other 21 articles were on part of the recovery phase, however the
majority of them supported research on the first and second
stages of the recovery process and the third stage, the
harmonious integration with the community has not had much
attention or focus in research. Conclusion: Research needs to
address the recovery of patients with mental disorders in
Indonesia, particularly pertaining to community integration.
mild mental disorders or emotional mental disorders, such as
anxiety and depression, are prevalent in those aged over 15
years with 6 percent of the population or 16 million people
suffering from these disorders. Severe disorders such as
psychosis affect 1.72/1000 or an estimated 400,000 people and
14.3 percent or 57 000 people with mental disorders are
physically restrained by their families [1]. The majority of
mental health problems are long lasting (chronic) and require
ongoing care and relapse preventive measures from the
community. Others, however, can be prevented through
promotive and preventive efforts.
The phenomenon of shackling people with mental illness in
Indonesia indicates that the recovery of patients is not optimal.
This may be due to the fact that families and communities are
not being prepared to participate in the recovery process of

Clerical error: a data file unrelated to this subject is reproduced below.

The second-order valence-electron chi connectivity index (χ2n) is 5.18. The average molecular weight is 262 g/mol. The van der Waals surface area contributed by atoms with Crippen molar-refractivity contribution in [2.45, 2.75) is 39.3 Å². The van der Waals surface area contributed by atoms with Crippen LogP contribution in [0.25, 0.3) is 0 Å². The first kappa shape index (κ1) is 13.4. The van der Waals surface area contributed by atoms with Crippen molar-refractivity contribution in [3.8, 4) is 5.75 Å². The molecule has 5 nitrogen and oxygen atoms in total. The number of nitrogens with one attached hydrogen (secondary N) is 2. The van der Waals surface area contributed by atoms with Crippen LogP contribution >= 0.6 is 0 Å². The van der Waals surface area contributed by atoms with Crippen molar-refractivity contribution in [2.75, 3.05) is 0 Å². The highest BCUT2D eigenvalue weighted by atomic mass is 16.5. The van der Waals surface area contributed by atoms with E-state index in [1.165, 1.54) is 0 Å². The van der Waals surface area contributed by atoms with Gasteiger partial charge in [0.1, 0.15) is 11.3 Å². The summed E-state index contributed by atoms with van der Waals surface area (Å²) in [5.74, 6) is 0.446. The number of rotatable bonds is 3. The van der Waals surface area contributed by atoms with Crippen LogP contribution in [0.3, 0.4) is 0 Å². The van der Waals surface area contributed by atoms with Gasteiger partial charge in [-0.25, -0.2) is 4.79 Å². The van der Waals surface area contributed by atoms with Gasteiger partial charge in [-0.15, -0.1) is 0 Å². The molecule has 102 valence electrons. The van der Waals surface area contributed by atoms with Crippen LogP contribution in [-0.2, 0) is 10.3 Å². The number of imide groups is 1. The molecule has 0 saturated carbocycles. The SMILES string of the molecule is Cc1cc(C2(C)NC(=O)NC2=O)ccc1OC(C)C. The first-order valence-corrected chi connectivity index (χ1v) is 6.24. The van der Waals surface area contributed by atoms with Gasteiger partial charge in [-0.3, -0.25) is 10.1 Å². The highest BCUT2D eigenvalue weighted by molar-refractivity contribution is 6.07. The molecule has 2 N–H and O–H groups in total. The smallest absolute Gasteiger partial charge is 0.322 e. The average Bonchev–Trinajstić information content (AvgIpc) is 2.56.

patients. According to Stuart [2] recovery is defined as a
process in which people can live, work, study and participate
fully in society. In understanding the recovery of
schizophrenic patients according to Buckland, Schepp et al.
[3] there are four elements, namely: fulfilling and maintaining
hopes, developing a positive identity, discovering meaning in
life and taking responsibility for the lives of others. In looking
at some of these definitions it can be concluded that recovery
is a process that is experienced by a patient in attaining their
hopes and living responsibly in society.
Estimations on the utilization of both primary and secondary
level services indicates that the scope of mental health services
is still <10%, and the recurrence rate of patients is still quite
high, as is stigma, which still affects people with mental
disorders (PMI) [4]. The research of Fadli and Mitra [5],